Mad Scientess Jane Expat (nanila) wrote,
Mad Scientess Jane Expat
nanila

Advice.

Over holidays and when the schools are at half-term, I opt to take the "slow" bus to Hammersmith Station. The slow bus has the advantage of stopping nearly outside my front door. The disadvantage is that when school is in session, it can take up to half an hour to cover the last three-quarters of a mile to Hammersmith. Most days, I find the walk to catch the "fast" bus is much shorter. The fast bus has the disadvantage of being tediously, predictably, packed with harassed-looking people in suits who are in such a damned hurry they don't bother to say sorry when they've bashed your knees with their briefcases.

My favourite part of the slow bus is the ride through the narrow, winding streets of Barnes. There are no official bus stops along this route. People flag down the bus when they want to board, and many of the drivers and passengers know one another by name. Even unfamiliar passengers thank the driver when they disembark because it seems rude not to do so. It feels very much like being in a country village, except we're in the middle of London.

Two elderly people got on the slow bus today. First, a tiny old woman with beautifully coiffed white hair and sparkling eyes hopped jauntily on. With a cane. I've never seen someone move in so sprightly a manner whilst using a cane. Second, an old man in a flat cap and tweed jacket boarded, cackling gleefully, presumably because he was happy to be alive. He struck up a lively conversation with the little old woman. Through it, all the other passengers learned today is her 86th birthday. The sultry brunette in the seat in front of me impulsively leaned over and said, "What's your secret?"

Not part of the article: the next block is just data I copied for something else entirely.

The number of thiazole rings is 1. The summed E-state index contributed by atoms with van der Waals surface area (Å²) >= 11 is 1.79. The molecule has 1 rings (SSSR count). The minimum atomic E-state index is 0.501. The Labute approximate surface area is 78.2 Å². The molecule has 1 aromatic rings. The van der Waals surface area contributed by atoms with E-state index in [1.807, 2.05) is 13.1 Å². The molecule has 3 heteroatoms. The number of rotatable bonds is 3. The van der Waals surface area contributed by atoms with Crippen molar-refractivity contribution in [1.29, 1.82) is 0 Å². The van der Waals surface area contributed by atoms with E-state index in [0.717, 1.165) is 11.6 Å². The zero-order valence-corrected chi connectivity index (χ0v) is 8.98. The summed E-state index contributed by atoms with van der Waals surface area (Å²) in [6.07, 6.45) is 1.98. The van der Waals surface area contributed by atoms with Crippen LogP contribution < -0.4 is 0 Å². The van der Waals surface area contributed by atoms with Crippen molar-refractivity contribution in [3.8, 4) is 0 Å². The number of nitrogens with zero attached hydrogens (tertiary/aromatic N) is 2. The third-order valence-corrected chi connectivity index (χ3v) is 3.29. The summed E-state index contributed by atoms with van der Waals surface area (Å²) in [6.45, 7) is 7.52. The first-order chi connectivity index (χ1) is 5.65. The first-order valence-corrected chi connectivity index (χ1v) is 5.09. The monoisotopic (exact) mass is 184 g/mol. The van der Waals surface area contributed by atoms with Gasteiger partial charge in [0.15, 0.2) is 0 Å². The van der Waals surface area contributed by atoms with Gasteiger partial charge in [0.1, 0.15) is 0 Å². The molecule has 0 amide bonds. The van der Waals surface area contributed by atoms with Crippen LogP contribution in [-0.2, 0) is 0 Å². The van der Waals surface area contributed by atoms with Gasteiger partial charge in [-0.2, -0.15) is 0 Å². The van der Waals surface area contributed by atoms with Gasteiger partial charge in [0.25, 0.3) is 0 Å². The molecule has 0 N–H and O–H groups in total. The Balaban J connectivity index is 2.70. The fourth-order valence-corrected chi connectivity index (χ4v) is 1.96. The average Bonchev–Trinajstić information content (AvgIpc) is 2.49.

Mischievous Old Lady asked, "What do you mean, dear?"
Sultry Brunette said, "You look so young, so good. How do you do it?"
Mischievous Old Lady grasped her arm. Looking from my smiling face to Sultry Brunette's, she replied, "Two things, dear. Oil of Olay, and not worrying about what the men think."
Tags: anecdote, london
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